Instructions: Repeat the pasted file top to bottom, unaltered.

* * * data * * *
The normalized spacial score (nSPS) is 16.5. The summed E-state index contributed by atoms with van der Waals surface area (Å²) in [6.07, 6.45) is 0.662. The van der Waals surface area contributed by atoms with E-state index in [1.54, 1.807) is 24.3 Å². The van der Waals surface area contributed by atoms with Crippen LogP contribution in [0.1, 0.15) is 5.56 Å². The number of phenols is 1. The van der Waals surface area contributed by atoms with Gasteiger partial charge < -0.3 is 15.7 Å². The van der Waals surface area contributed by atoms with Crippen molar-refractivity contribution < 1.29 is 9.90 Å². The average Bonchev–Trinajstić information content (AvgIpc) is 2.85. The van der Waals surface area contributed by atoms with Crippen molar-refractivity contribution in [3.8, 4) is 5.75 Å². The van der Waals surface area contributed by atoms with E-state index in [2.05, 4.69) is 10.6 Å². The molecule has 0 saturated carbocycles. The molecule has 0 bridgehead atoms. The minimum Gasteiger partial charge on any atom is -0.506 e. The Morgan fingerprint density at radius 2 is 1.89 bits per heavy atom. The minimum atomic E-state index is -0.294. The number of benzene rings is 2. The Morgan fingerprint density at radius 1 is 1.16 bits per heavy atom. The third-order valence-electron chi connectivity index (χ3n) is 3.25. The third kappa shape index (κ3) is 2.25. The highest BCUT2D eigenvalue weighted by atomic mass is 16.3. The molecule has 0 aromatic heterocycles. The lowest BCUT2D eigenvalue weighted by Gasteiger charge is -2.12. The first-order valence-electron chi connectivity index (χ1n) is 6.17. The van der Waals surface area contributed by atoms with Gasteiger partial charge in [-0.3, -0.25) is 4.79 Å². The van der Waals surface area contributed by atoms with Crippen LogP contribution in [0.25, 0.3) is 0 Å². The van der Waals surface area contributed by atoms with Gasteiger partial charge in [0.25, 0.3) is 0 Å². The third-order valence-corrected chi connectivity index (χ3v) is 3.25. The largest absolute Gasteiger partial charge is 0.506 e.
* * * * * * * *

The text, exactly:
The normalized spacial score (nSPS) is 16.5. The summed E-state index contributed by atoms with van der Waals surface area (Å²) in [6.07, 6.45) is 0.662. The van der Waals surface area contributed by atoms with E-state index in [1.54, 1.807) is 24.3 Å². The van der Waals surface area contributed by atoms with Crippen LogP contribution in [0.1, 0.15) is 5.56 Å². The number of phenols is 1. The van der Waals surface area contributed by atoms with Gasteiger partial charge < -0.3 is 15.7 Å². The van der Waals surface area contributed by atoms with Crippen molar-refractivity contribution < 1.29 is 9.90 Å². The average Bonchev–Trinajstić information content (AvgIpc) is 2.85. The van der Waals surface area contributed by atoms with Crippen molar-refractivity contribution in [3.8, 4) is 5.75 Å². The van der Waals surface area contributed by atoms with E-state index in [2.05, 4.69) is 10.6 Å². The molecule has 0 saturated carbocycles. The molecule has 0 bridgehead atoms. The minimum Gasteiger partial charge on any atom is -0.506 e. The Morgan fingerprint density at radius 2 is 1.89 bits per heavy atom. The minimum atomic E-state index is -0.294. The number of benzene rings is 2. The Morgan fingerprint density at radius 1 is 1.16 bits per heavy atom. The third-order valence-electron chi connectivity index (χ3n) is 3.25. The third kappa shape index (κ3) is 2.25. The highest BCUT2D eigenvalue weighted by atomic mass is 16.3. The molecule has 0 aromatic heterocycles. The lowest BCUT2D eigenvalue weighted by Gasteiger charge is -2.12. The first-order valence-electron chi connectivity index (χ1n) is 6.17. The van der Waals surface area contributed by atoms with Gasteiger partial charge in [-0.3, -0.25) is 4.79 Å². The van der Waals surface area contributed by atoms with Crippen LogP contribution in [0.25, 0.3) is 0 Å². The van der Waals surface area contributed by atoms with Gasteiger partial charge in [0.25, 0.3) is 0 Å². The third-order valence-corrected chi connectivity index (χ3v) is 3.25. The largest absolute Gasteiger partial charge is 0.506 e.